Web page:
Hanning Store ruins, with few walls standing and a chimney to the right.
A view inside the Hanning Store from behind.
A collapsed wall laying on the ground in front of the Hanning Store.

St. Thomas School House

Below is what’s left of what used to be a 2-story school, which was built in 1915 and served its purpose until 1932. It’s wild to compare the busted-up structure to what once was, depicted in the informational placard.

An information placard that shows the St. Thomas Schoolhouse in its prime and provides more information.
The foundation of the St. Thomas SChoolhouse from a distance. Notably, the front steps are still very much in tact.
A closer visual of the school house's entry steps, which are in great shape.

Gentry Family Hotel

According to the placard pictured below, the 14-room brick hotel reportedly called a number of notable politicians, including President Calvin Coolidge as customers.

Plackard that pictures the hotel, which was made of brick along with its history.

Today, the hotel is nothing more than a collection of bricks scattered around a foundation.

Bricks that once were part of the hotel are scattered about the barren desert ground.
Bricks that once made up the hotel’s walls.
A close up of a number of damaged bricks on the ground.

Other Notable Finds at St. Thomas

One thing that I found really cool was that there are still steel parts, wheels, etc scattered about the town. One has to wonder what other treasures lay beneath the dirt.

Here are a few artifacts I stumbled across:

Metallic artifacts are propped up against a concrete post of some sort.
Rusty car parts lay deserted on the ground next to a dead and dried out plant.
A metallic rail wheel (or something similar) along the hiking trail into St. Thomas.

Sitting next to many of the foundations were cisterns, which stored water for daily use. Some of them are 18 feet deep, and so the Parks Service has installed bars over them to prevent injury or urban exploration.

An informational placard that explains how residents built irrigation systems and cisterns to store water.
A metal gate blocks access from a cistern, which is essentially a square hole, extending into the ground.
Looking into a deep cistern, which darkness at the bottom.

Another thing that struck me were these rows of logs protruding from the ground, which I assume were used as fence posts.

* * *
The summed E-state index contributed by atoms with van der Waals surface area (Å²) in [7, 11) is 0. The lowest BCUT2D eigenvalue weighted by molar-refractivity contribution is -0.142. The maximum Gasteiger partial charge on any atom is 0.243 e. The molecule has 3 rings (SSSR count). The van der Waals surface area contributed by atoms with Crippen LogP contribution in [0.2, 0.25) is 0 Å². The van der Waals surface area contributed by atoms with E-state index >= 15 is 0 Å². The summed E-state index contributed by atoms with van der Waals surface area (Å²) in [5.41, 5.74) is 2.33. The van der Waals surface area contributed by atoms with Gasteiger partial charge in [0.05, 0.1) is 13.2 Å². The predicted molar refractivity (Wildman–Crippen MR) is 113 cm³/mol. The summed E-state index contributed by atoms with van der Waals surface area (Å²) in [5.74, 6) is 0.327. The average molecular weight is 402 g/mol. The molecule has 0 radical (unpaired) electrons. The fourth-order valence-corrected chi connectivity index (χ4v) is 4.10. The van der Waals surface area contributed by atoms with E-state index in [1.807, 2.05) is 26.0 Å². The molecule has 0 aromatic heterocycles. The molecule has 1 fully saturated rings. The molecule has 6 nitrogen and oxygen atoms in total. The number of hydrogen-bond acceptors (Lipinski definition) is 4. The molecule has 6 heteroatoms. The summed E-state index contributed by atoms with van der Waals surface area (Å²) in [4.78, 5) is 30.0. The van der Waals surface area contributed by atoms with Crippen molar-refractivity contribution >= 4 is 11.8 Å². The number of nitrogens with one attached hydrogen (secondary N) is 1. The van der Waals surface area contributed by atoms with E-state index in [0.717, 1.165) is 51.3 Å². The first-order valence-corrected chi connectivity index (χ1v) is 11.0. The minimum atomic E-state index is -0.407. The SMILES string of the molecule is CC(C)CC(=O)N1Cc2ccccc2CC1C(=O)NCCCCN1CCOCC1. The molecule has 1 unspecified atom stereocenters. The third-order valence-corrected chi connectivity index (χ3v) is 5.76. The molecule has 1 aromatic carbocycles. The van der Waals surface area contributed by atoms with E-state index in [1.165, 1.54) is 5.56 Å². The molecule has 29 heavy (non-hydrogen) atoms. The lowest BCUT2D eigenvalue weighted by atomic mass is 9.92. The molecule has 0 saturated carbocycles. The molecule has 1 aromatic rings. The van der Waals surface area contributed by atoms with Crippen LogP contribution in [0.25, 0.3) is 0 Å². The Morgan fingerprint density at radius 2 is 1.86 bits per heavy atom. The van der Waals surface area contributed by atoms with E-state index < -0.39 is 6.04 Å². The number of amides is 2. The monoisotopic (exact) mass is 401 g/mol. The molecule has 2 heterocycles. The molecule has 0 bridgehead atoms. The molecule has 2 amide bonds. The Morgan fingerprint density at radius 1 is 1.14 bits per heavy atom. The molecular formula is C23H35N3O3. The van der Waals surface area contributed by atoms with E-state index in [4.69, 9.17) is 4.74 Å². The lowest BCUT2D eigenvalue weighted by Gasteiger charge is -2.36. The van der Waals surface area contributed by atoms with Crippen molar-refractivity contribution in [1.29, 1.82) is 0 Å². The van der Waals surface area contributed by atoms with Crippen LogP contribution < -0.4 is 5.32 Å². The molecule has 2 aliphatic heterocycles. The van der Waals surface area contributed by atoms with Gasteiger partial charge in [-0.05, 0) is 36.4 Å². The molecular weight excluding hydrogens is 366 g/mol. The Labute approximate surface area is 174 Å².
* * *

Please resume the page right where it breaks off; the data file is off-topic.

2 rows of 3 foot tall stumps intersect and form a 90 degree angle in the open desert.
A row of sawed off 3 foot tall stumps extend into the distance.

For me, the eeriest part of St. Thomas was the numerous sets of stairs that once led into homes, the schoolhouse, etc.

I couldn’t help but envision the scenes of kids playing on them, parents climbing them after a long day at work, etc.

Not sure why, but the stairs, which tended to be the part of the structure in the best condition, made me feel nostalgic for the past.

The school house stair in St. Thomas.
A close up of a set of 3 stairs that once led up to a residence.
A set of 2 stairs that are in great condition, minus a large slab of stone that has fallen on them, obstructing part of the path up.
A ghostly set of 3 stairs leads up to an empty foundation.

I tried, but can’t find any information regarding the last unique find I made at St. Thomas.

On the otherwise unnotable slab of concrete pictured below were what appeared to be shoeprints and words/symbols etched into it.

Now, it’s possible that these were recent additions (I doubt it)… but it looked almost like somebody had intentionally marked it before it dried.

A long rectangular slab of concrete.
Undecernable etching in the concrete that appear to be letters.
Can you make out what that is?
More words or symbols etched into the concrete along with some shoeprints.

Is the St. Thomas Ghost Town Worth Visting from Vegas?

It’s a haul, but if you’re remotely into hiking and/or history, it’s a pretty surreal scene.

A 3-hour round-trip drive is no joke, and I even considered kicking the can down the road and making the trip another day, but I’m glad I did it.

The ruins are eerie and being in their presence elicits some unique emotions. The fact these scattered foundations were once a bustling 500-person community is pretty wild.

As you can tell from my photos, the National Parks Service has done a great job placing educational placards that help visitors understand why St. Thomas came to be, what life was like in there, and what ultimately happened.

The coolest placards were placed near specific buildings that told their story and showed images of what they once looked like.

While I’d recommend a vehicle slightly more rugged than a Nissan Sentra, I think you’ll find this gem in the middle of the open desert to be well worth your time.

For most of us, exploring a ghost town that spent decades beneath 70 feet of water only to re-emerge is a rare opportunity.

If you’re on the fence, I’d encourage you to check it out. Give yourself a break from the crowds and noise in Las Vegas, get out to the open desert, and explore historic St. Thomas, Nevada.

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Friday 26th of January 2024


Diana Rios

Thursday 25th of January 2024

Thank you for the information and great pictures. I would like to visit. Walk around and explore.